Business as Usual

In a guest editorial at the Brad Blog, former FBI translator and national insecurity whistle blower Sibel Edmonds argues that the underground economy of favors and threats that oil the duopoly machine at the highest levels of government is "rotten to the core." Edmonds links the Jane Harman wiretapping scandal to her own case, drawing attention to the means by which duopolist politicians "escape the consequences of accountability," namely, blackmail, political and otherwise, with the implicit support of the mainstream media which looks the other way, or rather, as Peggy Noonan recently put it, just walks on by.

But perhaps Edmonds does not go far enough here. Must we not also admit, despite some amount of public outrage, that large portions of the US populace also implicitly support this process? We could likely even take it a step further, showing that many among the public explicitly support the greasy machinations of the duopoly complex, and write it off as business as usual. To paraphrase Baudrillard in Simulacra and Simulations: the scandal is that there is no scandal.


AnarchyJack said...

Blackmail is, of course, nothing new to Washington. How else was a man, purported to be a homosexual during a period when such people were despised in general by our culture, able to become the most powerful bureaucrat in U.S. History, as J. Edgar Hoover was? It certainly wasn't because he was effective: the FBI's battle with the Mafia turned to the FBI's advantage after his death in 1972.

The excuses are infinite and the silence is deafening. In trying Nazi war criminals, the United States made a pledge to the world: no one can be exempted for criminal prosecutions for following orders. Not one of the panelists on "This Week With George Stephanopolous" even questioned that the CIA torturers should be let off. But this is how the media becomes an extension of the government itself: both conservative and liberal pundits debate whether or not the memos should have been released while at the same time normalizing the act of torture.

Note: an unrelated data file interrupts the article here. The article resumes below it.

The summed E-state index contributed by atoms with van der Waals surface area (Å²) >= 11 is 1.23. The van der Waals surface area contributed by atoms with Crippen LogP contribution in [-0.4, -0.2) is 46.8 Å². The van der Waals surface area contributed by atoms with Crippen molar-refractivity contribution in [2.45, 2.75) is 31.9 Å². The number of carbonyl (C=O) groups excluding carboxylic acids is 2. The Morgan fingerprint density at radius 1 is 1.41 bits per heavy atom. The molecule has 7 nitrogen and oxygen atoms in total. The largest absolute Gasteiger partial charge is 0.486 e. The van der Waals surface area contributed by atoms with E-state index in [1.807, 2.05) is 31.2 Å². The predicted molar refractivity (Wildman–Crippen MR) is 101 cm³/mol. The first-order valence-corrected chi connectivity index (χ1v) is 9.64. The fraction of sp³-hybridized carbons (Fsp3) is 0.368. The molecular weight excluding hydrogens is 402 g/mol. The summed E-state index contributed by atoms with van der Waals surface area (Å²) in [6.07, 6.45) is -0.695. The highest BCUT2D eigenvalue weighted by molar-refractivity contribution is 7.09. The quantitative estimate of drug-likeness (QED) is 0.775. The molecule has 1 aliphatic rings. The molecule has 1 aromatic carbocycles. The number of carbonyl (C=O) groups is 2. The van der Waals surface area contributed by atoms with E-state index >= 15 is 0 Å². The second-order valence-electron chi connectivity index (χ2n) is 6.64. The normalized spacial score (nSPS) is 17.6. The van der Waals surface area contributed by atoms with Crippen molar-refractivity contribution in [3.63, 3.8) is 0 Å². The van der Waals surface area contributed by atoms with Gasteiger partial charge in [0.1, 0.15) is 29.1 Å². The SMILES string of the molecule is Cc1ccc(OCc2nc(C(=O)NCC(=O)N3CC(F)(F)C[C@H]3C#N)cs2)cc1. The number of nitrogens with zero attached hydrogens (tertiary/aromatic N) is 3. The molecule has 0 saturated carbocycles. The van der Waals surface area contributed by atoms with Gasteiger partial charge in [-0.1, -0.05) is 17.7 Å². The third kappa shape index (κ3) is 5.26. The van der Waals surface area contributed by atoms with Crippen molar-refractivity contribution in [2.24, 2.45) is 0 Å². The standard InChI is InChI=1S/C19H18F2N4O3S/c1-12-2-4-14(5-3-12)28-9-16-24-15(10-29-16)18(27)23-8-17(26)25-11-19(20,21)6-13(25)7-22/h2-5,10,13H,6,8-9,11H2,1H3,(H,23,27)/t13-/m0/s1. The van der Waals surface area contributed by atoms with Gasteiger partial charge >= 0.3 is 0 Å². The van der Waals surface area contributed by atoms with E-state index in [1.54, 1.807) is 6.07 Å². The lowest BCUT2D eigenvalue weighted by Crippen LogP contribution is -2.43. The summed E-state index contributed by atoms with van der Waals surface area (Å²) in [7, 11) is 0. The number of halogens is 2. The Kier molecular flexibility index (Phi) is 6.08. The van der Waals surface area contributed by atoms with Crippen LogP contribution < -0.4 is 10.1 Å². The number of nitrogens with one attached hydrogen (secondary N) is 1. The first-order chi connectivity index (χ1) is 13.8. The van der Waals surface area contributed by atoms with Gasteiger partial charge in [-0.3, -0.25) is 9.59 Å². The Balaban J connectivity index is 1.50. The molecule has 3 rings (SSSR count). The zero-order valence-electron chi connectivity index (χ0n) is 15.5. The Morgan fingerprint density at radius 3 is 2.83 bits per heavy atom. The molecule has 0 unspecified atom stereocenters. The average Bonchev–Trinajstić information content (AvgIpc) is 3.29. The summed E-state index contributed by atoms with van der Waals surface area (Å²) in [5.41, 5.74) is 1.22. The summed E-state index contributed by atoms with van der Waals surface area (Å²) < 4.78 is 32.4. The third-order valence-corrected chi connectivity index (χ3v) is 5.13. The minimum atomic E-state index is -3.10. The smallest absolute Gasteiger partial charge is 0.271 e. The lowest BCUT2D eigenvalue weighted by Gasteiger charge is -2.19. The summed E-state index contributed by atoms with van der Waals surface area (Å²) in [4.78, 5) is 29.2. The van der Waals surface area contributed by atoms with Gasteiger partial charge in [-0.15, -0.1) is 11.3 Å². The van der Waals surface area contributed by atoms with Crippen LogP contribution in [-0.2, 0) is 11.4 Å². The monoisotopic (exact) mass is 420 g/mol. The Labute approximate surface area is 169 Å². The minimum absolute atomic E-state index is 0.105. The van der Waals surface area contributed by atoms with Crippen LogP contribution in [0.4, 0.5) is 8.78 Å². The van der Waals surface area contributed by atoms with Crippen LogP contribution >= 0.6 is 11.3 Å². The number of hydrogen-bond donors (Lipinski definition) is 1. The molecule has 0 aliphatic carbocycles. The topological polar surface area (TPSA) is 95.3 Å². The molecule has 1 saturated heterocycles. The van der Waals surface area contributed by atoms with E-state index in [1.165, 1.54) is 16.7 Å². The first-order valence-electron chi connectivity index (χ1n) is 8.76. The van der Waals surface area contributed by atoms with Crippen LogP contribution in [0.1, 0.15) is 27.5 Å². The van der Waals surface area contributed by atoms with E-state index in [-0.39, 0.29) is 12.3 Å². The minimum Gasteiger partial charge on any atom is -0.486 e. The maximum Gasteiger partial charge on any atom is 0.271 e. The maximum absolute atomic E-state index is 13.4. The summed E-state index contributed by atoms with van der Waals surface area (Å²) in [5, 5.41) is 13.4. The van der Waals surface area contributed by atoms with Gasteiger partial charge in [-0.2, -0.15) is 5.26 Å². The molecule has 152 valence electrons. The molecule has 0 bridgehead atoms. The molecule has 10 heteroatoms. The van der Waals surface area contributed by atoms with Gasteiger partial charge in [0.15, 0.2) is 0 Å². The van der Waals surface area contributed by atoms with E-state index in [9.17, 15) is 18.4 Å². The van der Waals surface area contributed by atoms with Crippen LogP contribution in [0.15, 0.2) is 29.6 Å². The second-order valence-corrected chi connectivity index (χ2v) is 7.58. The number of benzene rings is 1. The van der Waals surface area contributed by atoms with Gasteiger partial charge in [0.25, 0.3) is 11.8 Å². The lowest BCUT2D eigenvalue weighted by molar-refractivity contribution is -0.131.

As Noam Chomsky has said, "Any dictator would admire the uniformity and obedience of the U.S. media." For the press, of all institutions, to suggest that this or any other breech of public trust should be swept under the rug, or in any way minimized,is itself a breech of the public trust and shows a uniformity that is dangerously close to that of state-run media.

So no, Edmonds doesn't go far enough in her critique. "Rotten at its Core" isn't just the back-scratching and/or blackmailing Congress or even just the mainstream media, but an American culture trained to welcome exclusion, isolation and media spin into our homes each night.

Duopoly within a duopoly, perhaps.

I am suddenly reminded of H.G. Welles The Time Machine, where the docile Eloi are kept alive by the subterranean machinations of the cannibal Morlocks. In the 1960 film version, the air raid sirens were used to summon the Eloi into the Sphynx, where they went obediently to their fate.

Have we become the same type of domestic herd species, obediently going to our fate as lambs to the slaughter?

d. eris said...

Ha. Good comment Jack. I was thinking of that Chomsky quote while writing up the post as well. In so far as the media acts as the stenographic tool of the duopoly, they are effectively no different from a state-controlled media, and are in fact worse, since they maintain the appearance of a free press.

Samuel Wilson said...

The majority of the media buy into a Bipolarchic paradigm according to which the idea of torture trials is suspect because the trials would be "partisan" in nature. Republicans have spent this decade complaining pre-emptively against the "criminalization of politics," and the Bipolarchy helps them get away with it. The pervasiveness of partisanship makes objectivity seem impossible, since everyone is presumed to be for one party or against it. This mentality actually enables a "criminalization of politics" in a different sense of the phrase, if the presumption of partisan bias immunizes partisan regimes from prosecution in the kinds of cases under discussion. The way around this obstacle is to stop presuming that the Republican and Democratic parties have some fundamental shared right to exist that is somehow threatened when leaders are held to account

d. eris said...

In addition, the bipartisan nature of the apparent consensus against 'partisan prosecutions' reveals a fear among Democrats and Republicans that both parties would be found to be complicit in the actions under consideration, and undermine the two-party system as such.